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Arsenal Women share during Mental Health Awareness Week

PUBLISHED: 11:00 25 May 2020

Arsenal and England's Jordan Nobbs (pic Danny Loo)

Arsenal and England's Jordan Nobbs (pic Danny Loo)

©2018 Danny Loo Photography - all rights reserved

Arsenal Women’s star Jordan Nobbs and club legend Kelly Smith took part in a virtual roundtable talk for Mental Health Awareness Week.

Leah Williamson, Jordan Nobbs and Kelly Smith at the 2018 London Football Awards at Battersea Evolution (pic Dominic Lipinski/PA)Leah Williamson, Jordan Nobbs and Kelly Smith at the 2018 London Football Awards at Battersea Evolution (pic Dominic Lipinski/PA)

Hosted by former Arsenal star Karen Carney they talked about their personal experiences in football, discussing how injury, criticism and bereavement impacted upon their mental health.

They also discussed how the coronavirus pandemic is affecting their mental health and the importance of conversation during the difficult times.

Nobbs said: “When it comes to football, the ACL injury is the one that plays a major part and the one you never want to hear that you’ve done.

“You have the bad news and mentally, I definitely went into an isolation period where you sit on the sofa and don’t move.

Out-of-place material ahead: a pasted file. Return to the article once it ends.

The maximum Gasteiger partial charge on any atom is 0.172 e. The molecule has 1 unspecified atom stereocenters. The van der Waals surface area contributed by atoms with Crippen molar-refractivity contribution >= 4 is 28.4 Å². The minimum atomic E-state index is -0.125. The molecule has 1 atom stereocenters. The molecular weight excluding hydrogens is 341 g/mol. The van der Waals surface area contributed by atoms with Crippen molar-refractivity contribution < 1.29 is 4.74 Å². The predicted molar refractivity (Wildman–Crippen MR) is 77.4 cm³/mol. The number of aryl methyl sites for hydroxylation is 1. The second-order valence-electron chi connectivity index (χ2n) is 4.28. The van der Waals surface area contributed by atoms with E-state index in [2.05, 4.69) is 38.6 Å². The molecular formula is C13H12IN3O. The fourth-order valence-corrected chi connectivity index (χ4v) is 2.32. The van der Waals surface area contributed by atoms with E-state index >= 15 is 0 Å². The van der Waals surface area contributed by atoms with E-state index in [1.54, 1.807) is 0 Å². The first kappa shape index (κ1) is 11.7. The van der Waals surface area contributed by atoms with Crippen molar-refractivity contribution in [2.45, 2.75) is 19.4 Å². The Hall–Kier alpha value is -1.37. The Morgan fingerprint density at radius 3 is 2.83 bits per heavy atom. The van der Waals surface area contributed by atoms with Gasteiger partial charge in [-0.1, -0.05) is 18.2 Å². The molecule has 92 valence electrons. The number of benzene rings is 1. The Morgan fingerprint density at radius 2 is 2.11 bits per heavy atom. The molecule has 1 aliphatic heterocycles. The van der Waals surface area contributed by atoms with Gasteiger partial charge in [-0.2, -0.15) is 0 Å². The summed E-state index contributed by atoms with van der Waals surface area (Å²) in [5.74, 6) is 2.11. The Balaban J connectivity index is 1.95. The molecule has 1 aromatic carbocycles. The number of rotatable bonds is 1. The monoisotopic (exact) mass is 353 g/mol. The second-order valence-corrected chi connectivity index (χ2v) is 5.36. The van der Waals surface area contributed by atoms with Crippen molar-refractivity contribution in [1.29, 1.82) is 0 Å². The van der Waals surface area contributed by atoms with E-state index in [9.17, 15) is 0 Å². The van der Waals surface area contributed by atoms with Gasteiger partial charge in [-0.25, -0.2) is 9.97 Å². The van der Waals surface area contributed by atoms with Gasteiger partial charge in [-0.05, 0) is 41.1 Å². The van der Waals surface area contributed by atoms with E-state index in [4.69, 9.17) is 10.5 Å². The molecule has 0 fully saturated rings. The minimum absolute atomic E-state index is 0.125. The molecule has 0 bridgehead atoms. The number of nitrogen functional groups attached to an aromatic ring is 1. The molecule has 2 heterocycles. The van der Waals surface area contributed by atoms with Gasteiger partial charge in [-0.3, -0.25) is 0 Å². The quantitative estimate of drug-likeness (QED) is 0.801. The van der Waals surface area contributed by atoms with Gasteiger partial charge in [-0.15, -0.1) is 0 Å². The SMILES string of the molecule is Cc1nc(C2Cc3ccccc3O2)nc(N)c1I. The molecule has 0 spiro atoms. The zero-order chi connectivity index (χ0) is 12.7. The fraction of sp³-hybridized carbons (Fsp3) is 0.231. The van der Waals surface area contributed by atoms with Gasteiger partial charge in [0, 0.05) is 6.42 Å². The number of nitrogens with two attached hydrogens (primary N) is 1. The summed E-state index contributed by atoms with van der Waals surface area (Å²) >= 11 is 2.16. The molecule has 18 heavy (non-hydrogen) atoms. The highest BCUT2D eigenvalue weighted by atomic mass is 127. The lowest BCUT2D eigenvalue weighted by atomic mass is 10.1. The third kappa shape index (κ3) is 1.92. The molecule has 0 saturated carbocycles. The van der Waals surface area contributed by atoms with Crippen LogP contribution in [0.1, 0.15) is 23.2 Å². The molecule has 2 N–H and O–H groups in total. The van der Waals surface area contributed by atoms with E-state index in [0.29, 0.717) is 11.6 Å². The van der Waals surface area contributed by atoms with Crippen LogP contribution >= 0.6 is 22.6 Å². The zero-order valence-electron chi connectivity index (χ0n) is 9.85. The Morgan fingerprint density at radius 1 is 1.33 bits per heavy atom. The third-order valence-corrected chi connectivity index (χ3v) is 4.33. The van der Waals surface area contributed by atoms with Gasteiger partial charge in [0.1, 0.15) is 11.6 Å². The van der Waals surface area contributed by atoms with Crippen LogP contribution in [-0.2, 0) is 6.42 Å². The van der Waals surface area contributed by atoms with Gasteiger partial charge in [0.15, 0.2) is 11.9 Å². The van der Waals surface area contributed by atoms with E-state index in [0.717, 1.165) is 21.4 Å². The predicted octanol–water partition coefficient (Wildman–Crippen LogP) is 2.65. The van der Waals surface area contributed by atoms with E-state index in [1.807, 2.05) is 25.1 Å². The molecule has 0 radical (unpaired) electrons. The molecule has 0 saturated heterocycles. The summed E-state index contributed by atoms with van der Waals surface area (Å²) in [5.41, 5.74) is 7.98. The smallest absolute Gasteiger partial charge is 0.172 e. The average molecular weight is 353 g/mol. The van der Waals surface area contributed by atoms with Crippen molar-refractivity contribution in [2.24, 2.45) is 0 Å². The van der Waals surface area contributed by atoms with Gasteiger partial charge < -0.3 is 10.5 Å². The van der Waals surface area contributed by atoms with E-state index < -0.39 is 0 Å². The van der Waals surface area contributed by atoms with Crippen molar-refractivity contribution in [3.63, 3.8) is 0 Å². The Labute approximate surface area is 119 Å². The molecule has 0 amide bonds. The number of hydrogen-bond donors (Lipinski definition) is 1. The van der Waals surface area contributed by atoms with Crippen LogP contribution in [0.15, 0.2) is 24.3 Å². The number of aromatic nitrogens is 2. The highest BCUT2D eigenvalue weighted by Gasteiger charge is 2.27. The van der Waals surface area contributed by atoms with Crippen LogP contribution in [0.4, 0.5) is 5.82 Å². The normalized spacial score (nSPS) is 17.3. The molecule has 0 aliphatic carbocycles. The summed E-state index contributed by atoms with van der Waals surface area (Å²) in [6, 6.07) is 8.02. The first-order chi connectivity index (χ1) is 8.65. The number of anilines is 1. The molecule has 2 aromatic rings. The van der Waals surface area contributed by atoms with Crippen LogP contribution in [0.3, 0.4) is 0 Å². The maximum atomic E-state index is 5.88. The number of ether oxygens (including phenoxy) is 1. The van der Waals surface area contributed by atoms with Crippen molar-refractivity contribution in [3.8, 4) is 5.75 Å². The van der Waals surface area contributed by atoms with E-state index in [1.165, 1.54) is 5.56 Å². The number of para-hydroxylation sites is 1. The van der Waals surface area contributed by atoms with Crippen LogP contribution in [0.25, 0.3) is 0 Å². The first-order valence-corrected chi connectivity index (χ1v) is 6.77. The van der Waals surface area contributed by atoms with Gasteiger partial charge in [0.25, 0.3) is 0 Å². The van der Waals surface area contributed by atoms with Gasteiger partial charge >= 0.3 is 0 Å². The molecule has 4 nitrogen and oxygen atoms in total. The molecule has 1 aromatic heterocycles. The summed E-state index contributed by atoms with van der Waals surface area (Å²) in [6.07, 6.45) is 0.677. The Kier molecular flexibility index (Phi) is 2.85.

Kelly Smith, Arsenal and England Ladies footballer, proudly holds her MBE in the grounds of Windsor Castle, after it was presented to her by the Queen (pic John Stillwell/PA)Kelly Smith, Arsenal and England Ladies footballer, proudly holds her MBE in the grounds of Windsor Castle, after it was presented to her by the Queen (pic John Stillwell/PA)

“You get sick of speaking to people about it because naturally people want to care for you and know how you are.

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“I got sent God knows how many flowers to my apartment and you realise the support you have, but it was obviously one of the worst times of my career in a sense of you’re kind of depressed but you don’t want to talk about it because you don’t want to sound depressing.

“It’s hard to find that balance to know what’s best. Never take sport too seriously because it can go from high to low so quickly.

“The ACL can take you so low, you need that balance where you don’t end up too high or too low.”

Nobbs also spoke about how she endured a difficult time while in the process of moving from Sunderland to Arsenal at the same time as her grandfather was diagnosed with cancer

Smith, meanwhile, added: “As a footballer, I touched so many highs, but I never really knew how to deal with the lows emotionally.

“You can’t keep everything in like I did, you have to talk and open up and speak to people or not feel like you’re being a burden.”

The roundtable that is available to watch in full on the FA Player was held in conjunction with the season-long Heads Up campaign.

Spearheaded by HRH The Duke of Cambridge, Heads Up is a partnership between Heads Together and The FA and harnesses the influence and popularity of football to change the conversation on mental health.


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